osewalrus (osewalrus) wrote,
osewalrus
osewalrus

Cease fire no longer possible

Last week, I wrote that I believed a cease fire was in Israel's best interest. It is now too late. For Israel to salvage anything out of this mess, it needs a clear victory of driving Hizbullah out of Southern Lebanon.

What changed?

1) The strategy I proposed last week was based on maintaining ambiguity wrt Israel's military capacity. While Hizbullah would certainly have regarded surviving as a win, the cost to Lebanon and the knowledge that Isreal had limited itself to air power would have prompted "swing voter" equivalents in the region to continue to doubt that Hizbullah (or any other Arab army) could take on Israel in a sustaned ground war.

This has changed. An Israeli cease fire now would be perceived throughout the world as an Israeli admission that it cannot dislodge Hizbullah. That would sway fence sitters such as Egypt to reconsider backing Hizbullah and other proxy-forces in the hope of victory and fear of being excluded from possible victory.

Even now, Hizbullah will enjoy a serious uptick of support in the region as an army that fought Israel succesfully despite Israel's airpower and technological superiority. The only way to limit this is to demonstrate that the cost for Hizbullah was too high, creating a mutually assured destruction (MAD) scenario that dissuades powers for whom the existence of Israel is not their central issue from supporting Hizbullah.

2) The strategy I proposed last week was also based on minimizing diplomatic and economic harm to Israel. At the time, Israel's acceptance of a cease fire could have been leveraged by it and its supporters as evidence of Israeli restraint. Again, that opportunity is gone. Israeli acceptance of a cease fire under terms demanded by Europe and other powers would be viewed as evidence that Israel can be cowed by diplomatic pressure. Nor would it recover ground lost in popular opinion since last week. Instead, it would be regarded by its allies in the U.S. as failure of nerve and regarded by the rest of the world as "too little, too late."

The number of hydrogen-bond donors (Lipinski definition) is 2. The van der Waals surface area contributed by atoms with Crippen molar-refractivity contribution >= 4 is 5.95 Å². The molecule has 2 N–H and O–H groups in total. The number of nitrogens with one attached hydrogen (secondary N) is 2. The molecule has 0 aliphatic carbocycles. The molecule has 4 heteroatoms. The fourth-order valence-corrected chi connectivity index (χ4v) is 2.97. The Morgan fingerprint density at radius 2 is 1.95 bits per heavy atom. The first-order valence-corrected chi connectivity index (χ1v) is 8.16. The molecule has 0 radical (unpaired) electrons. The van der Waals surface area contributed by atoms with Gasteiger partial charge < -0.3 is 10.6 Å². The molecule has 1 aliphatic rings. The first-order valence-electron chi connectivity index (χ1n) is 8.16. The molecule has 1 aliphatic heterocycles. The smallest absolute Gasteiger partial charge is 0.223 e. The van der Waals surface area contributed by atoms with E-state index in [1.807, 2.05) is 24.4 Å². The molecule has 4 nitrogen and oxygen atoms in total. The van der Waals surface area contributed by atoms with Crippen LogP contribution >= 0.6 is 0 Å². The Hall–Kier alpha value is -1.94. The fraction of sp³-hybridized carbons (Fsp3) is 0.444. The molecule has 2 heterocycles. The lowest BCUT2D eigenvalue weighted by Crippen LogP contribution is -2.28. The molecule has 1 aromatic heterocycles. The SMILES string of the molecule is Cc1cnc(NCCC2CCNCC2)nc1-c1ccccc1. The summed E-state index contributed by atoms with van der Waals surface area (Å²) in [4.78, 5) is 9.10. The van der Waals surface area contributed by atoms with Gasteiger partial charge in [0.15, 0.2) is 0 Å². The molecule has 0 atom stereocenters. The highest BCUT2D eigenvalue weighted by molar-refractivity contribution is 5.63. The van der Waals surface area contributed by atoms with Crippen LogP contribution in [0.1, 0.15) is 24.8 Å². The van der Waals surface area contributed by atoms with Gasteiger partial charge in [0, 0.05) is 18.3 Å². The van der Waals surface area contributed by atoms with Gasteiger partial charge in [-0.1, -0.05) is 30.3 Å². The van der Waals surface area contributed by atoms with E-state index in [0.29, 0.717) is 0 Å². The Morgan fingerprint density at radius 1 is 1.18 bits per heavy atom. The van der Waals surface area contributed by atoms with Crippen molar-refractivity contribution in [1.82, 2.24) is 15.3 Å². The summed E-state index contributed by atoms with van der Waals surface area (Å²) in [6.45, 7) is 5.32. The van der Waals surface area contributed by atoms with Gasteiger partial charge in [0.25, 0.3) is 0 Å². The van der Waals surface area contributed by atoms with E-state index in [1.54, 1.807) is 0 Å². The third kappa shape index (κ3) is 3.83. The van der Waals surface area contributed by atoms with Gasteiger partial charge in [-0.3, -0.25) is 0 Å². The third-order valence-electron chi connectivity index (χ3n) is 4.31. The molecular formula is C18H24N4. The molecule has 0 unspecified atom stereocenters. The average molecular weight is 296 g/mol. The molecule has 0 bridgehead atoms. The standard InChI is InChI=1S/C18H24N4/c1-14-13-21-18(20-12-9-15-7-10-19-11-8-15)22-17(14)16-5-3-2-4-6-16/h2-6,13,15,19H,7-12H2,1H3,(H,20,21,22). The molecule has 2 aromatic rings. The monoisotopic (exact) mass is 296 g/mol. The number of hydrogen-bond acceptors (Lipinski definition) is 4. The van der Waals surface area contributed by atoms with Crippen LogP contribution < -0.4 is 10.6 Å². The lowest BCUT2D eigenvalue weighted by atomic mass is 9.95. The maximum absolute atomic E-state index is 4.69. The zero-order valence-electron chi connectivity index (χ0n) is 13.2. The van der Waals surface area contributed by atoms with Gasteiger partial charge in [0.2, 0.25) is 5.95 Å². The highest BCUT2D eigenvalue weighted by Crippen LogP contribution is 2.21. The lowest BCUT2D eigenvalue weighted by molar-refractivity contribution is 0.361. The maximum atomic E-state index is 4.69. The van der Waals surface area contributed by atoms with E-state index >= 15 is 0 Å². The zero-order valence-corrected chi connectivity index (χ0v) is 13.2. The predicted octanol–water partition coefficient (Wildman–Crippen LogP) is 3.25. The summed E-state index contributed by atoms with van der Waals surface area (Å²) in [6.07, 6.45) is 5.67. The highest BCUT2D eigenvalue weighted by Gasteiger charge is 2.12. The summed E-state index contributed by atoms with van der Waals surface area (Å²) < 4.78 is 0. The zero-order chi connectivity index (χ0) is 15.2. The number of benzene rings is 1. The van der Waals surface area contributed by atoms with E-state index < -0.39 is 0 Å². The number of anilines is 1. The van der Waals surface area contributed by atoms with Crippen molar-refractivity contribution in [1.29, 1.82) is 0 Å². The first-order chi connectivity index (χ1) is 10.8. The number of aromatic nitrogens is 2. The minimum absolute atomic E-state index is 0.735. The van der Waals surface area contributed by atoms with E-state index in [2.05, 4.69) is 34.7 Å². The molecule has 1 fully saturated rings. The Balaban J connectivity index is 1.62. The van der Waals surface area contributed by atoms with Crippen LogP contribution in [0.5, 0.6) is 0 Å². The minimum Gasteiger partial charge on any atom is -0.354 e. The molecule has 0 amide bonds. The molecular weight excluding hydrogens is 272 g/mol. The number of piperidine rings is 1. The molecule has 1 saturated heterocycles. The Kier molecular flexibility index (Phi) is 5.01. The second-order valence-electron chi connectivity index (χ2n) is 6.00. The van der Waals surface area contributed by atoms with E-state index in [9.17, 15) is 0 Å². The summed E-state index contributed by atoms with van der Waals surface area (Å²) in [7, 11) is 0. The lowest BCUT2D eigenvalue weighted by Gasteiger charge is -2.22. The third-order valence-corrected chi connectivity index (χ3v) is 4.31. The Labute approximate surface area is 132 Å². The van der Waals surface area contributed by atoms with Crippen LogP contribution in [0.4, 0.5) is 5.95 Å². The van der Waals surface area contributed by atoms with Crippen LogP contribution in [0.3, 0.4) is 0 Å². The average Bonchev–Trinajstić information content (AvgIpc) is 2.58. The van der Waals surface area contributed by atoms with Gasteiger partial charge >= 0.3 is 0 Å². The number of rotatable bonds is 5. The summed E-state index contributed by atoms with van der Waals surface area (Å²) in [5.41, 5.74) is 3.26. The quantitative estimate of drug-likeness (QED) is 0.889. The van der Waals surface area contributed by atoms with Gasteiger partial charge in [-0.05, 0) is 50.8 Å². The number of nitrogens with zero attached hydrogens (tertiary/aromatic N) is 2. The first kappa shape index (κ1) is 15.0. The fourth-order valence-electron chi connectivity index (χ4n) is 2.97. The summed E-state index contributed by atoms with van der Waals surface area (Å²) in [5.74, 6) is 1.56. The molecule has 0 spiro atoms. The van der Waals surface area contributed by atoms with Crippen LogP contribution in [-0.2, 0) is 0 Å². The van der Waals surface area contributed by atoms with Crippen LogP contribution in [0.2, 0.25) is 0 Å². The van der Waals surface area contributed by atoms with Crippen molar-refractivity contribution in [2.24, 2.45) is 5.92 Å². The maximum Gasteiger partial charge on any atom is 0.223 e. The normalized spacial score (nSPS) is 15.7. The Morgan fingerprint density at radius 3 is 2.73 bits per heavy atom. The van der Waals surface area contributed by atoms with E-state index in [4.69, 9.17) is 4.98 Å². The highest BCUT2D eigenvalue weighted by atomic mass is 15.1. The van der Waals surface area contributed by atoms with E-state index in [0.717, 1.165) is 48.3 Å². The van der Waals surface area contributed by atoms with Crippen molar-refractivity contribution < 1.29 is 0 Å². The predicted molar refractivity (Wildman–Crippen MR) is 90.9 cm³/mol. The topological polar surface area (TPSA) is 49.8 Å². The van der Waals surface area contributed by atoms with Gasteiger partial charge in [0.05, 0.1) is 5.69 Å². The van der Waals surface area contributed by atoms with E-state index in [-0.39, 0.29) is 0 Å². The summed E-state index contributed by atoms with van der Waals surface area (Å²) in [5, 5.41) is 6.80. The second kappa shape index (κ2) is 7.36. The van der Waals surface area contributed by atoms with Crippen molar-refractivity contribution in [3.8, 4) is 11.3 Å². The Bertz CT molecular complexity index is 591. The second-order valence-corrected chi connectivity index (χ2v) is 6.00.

This makes the diplomatic calculus different. To a certain extent, Israel may as well "hang for a sheep as well as for a lamb" and see things through to a better conclusion on its military front since it will already suffer significant diplomatic and economic damage. (The caveat here is if the situation in England threatens the Bair government sufficiently that Blair must withdraw UK support.)

Further, there is value in having the reputation as a state that will sacrfice everything for the sake of its internal security. At this point, Israel's only diplomatic win can be a signal to the rest of the world that it will take any diplomatic or economic damage to preserve its citizens from attack within its borders.

On the other hand, the longer the conflict drags on, the more Israel loses. Unless it drives Hizbullah out of Lebanon soon, and can clearly control the southern region (at least for a time), Hizbullah will be perceived as a winning horse worthy of backing from even moderate states. Pressure will mount to rovde more overt support for both Hizbullah and Hamas, as it will appear to the Arab world that Israel can be defeated militarily and that only the cowardice of its leaders (or their servile status vis-a-vis the U.S.) is holding back a victorious Arab assault that can accomplish with pan-Islamism what could not be accomplished via secular pan-Arabism. Indeed, only the fact that so much territory lies between Israel and Iran has prevented Iran from sending actual troop support.

This places Israel in a profoundly ugly position. It can only intensify operations by either taking fewer precautions against civilian casualties or by calling up more reserves. The later will certainly have significant economic impacts and would be taken as a desperation signal by the Arab world. The former would make it even more difficult for Israel's existing allies to support her.
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